Arvid Nelson was a product of his time and the communities he inhabited throughout his life. In order to better contextualize his life and life experiences, a brief understanding of the Finnish immigrants that arrived in America and the communities which they formed, becomes important. Finding it harder to survive in rural Finland, the mid-1800s presented a choice to Finland’s peasant population of city life or emigration to America. In the latter part of the 19th century, the political situation within Finland began to impact emigration as well, and efforts to avoid compulsory military service further increased the number of people leaving the country. By the end of the century, over 350,000 out of a population of only three million had left Finland for the United States. Due to differing reasons for emigration, two distinct Finnish communities formed within the United States. The earlier generations were more inclined to be politically conservative and are referred to as church Finns or white Finns, while later politically motivated Finnish immigrants were much more politically radical and are often referred to as red Finns. This divide among the Finnish immigrant groups was mostly propelled by the efforts of church Finns to separate themselves from the red Finns. The act did little but help “otherize” Finnish immigrants as a whole from mainstream American society, which appeared to understand all Finns as Socialist threats and labor radicals. While Finnish Americans can be found throughout the United States, one half to two thirds of the immigrant groups tended to center themselves around the Great Lakes with strong Finnish communities forming in Minnesota and Michigan. There were, however, active and tight Finnish American communities on both coasts as well. While the number of emigrants in Finland composed a notable percentage of the Finnish population, the reality is that the total number of Finnish immigrants to the United States made up only one percent of the total immigrant population coming to America during the mid-1800s through to the first decades of the 20th century. Regardless, or perhaps because of the small number of Finns within the population of their new homeland, Finnish immigrants and second generation Finnish Americans remained in close-knit communities in which their Finnish culture was kept alive and active. It was into one of these early Finnish immigrant communities in the United States that a twenty-one year old Jaakko Poukkula (quickly Americanized to Jacob Nelson) came in 1883. Jacob Nelson was most likely aware of the labor movements and socialist ideals that were taking root within the Finnish immigrant communities, but there is no evidence that he was involved with any such organizations. Within a few years, he had met, married, and begun to form a family with a fellow Finnish immigrant Kristiina Tervo. The first of his children (eventually to total four boys and four girls) was born on May 19, 1890 in northern California. Baptized Jacob Arvid Nelson, he was called simply Arvid for the entirety of his life. Arvid grew up in a relatively poor working class life. Leaving school at the age of fourteen after completing half of the eighth grade, he went to work with his father in the lumber industry. He continued to work after his father’s premature death in 1907, which left Arvid as head of the household. However, despite being forced into the working world at an early age, he continued to read, write, and educate himself (eventually mastering both the English and Finnish languages) and took at least a few correspondence classes throughout his life. Also evident beginning in the early years of his childhood and youth is Arvid’s interest in art and journalism. Various personal sketches, as well as published illustrations, and newspaper clippings are found throughout his collection. While he would eventually take his interest in journalism and turn it into one of various careers, at the time of his father’s death and for quite a few years to come, Arvid continued to work a variety of jobs in the lumber industry on the west coast, in northern California and Oregon. While he was busy leading a Finnish American working class life, he also become involved in an assortment of societies and organizations prevalent in the Finnish American communities he inhabited. Around the start of the second decade of the 1900s Arvid became secretary of the local Finnish branch of the Socialist Party, marking the start of his lifetime involvement in Socialist causes and the movement, both throughout the United States and more specifically concentrated within the Finnish American communities. Having continually submitted articles and opinions to a range of Finnish language publications, in 1913 Arvid was encouraged to apply for a position with Toveri (a Finnish language newspaper) and became manager of the new branch in Seattle, Washington. In Seattle, he continued his involvement with the Socialist movement along with his new job and soon became secretary-treasurer of the Finnish Socialist federation in Washington State. That same year, Arvid met his future wife, Finnish immigrant Helmi Manninen. Within the year they were married, July 15, 1914 marking their anniversary. The two moved around a little at first, trying to survive on Arvid’s minimal salary. They attempted life in Fort Bragg, California where their first child was born on November 22, 1916, but by September of 1917 they had moved to Superior, Wisconsin where Arvid found work as an editor for the Finnish language Socialist newspaper Tyomies During the ten years that the Nelson’s lived in Superior, Arvid established himself not only as newspaper editor, but also in helping people with legal issues as a notary public. He also began to teach Finnish immigrants English, as well as continuing to be involved in Socialist organizations that dominated much of life in Finnish American communities. His strong Socialist beliefs are evident in the regular personal correspondence he kept with his brother Enoch to whom he introduced the idea of emigration to Soviet Karelia. Enoch eventually made good of this idea and left the United States permanently in 1921 with dreams of establishing a utopian Socialist community in the scarcely inhabited region of Karelia, which borders Finland. Correspondence with Enoch ended in 1933 with no explanation to Arvid (in the 1990s it was discovered that Enoch had been arrested in 1938 and soon after executed). In 1926, Arvid ended his employment with Tyomies, but remained in Superior until the following summer when the Nelsons left to return to California to the Berkeley area. For the next eight or nine years, Arvid found himself without constant employment and earned money through various temporary odd jobs. By 1935 his reputation as a painter and wallpaperer had grown enough to no longer have to seek business out for himself. He had, however, throughout his time of job seeking, remained involved in numerous organizations and continued to contribute the occasional article for publication. With the United State’s involvement in World War II, Arvid was offered the unique opportunity of going to New York in the fall of 1942 to work as a translator in the Office of War Information, sending news from the United States government to the citizens of Finland. He spent only four months in the city, taking instead a job as assistant editor of Raivaaja (yet another prominent Finnish language publication) in Fitchburg, Massachusetts. After a year in Fitchburg, he returned via Superior to California. He was offered positions as a permanent member of editorial boards of various paper, but declined. He did, however, continue to submit articles and was periodically published in one or more newspapers, including publications in Finland. By 1957, Arvid was tired of working and in January of 1958 he began to collect Social Security checks. However, he remained active and still helped with odd painting jobs for friends and sat on the boards of various Finnish organizations. Additionally, he continued to be involved in publications of Veljeysviesti until 1958. In the spring of 1963 he was forced to end most of his work as a result of developing pronounced palsy. The following year Arvid celebrated his fiftieth wedding anniversary with his wife Helmi. Briefly moving to Ukiah, California, the couple returned to Berkeley in 1967. Three months later, on Memorial Day, Arvid Nelson died due to the illness he had developed over four years earlier. By Riikka Morrill, 2004 *This Historical Sketch is based in part on Allan Nelson’s thesis Arvid Nelson: A Rare Kind of Finn.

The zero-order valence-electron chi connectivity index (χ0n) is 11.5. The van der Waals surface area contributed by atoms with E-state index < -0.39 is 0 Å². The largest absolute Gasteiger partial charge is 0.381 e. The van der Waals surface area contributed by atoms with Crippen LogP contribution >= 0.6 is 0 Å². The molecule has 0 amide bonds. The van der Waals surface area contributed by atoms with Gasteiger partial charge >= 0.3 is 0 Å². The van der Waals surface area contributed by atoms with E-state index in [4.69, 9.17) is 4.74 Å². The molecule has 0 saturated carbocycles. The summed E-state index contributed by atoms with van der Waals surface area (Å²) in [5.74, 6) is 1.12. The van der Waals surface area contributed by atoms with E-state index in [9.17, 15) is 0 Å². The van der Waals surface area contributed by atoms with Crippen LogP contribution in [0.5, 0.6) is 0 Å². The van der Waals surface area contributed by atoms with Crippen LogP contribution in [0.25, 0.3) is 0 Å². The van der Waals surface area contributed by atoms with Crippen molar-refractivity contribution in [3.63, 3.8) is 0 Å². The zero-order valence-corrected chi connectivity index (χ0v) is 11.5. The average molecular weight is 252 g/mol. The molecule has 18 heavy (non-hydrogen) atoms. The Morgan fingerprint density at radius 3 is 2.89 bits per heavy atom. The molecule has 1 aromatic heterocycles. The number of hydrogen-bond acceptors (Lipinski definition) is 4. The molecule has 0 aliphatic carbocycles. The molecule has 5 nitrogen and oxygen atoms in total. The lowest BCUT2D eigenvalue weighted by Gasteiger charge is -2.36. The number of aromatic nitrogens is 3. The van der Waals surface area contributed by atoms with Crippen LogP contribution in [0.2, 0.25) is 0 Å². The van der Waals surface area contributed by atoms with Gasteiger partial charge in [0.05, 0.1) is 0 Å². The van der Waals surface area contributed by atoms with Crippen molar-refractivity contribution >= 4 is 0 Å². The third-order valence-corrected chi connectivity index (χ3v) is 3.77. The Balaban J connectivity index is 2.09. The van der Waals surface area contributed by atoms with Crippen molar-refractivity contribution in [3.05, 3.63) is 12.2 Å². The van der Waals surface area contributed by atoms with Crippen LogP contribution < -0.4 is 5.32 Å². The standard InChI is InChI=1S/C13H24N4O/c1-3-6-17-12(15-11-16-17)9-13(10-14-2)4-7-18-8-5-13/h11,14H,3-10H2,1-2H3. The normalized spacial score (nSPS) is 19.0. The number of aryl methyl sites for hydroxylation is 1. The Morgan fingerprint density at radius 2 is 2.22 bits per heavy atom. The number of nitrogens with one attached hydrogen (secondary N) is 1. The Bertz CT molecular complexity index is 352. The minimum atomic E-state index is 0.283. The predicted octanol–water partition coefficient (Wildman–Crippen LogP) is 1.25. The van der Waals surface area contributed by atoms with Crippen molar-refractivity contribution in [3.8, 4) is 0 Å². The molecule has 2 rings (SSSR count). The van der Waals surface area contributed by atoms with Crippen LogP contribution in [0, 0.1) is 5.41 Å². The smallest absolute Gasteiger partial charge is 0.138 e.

4 Linear Feet


The collection is organized in the following way: Series I: Biographical Series II: Correspondencea. Arvid Generalb. Arvid and EnochSeries III: OrganizationsSeries IV: Newspaper Clippings


Collection donated to the IHRC by Arvid Nelson's son, Allan Nelson, in 1983 and 1998. Preliminary inventory compiled by Susan Steinwall in 1984, final processing was done in 2004 by Riikka Morrill who also created a new finding aid under the direction of Joel Wurl. Selected items were digitized in 2004 and included in the IHRC's digital image database by Erik Moore. Present finding aid prepared by Daniel Necas.

Inventory of the Arvid Nelson papers.
IHRC Archives
Description rules
Describing Archives: A Content Standard
Language of description
Script of description
Language of description note
Finding Aid in English

Collecting Area Details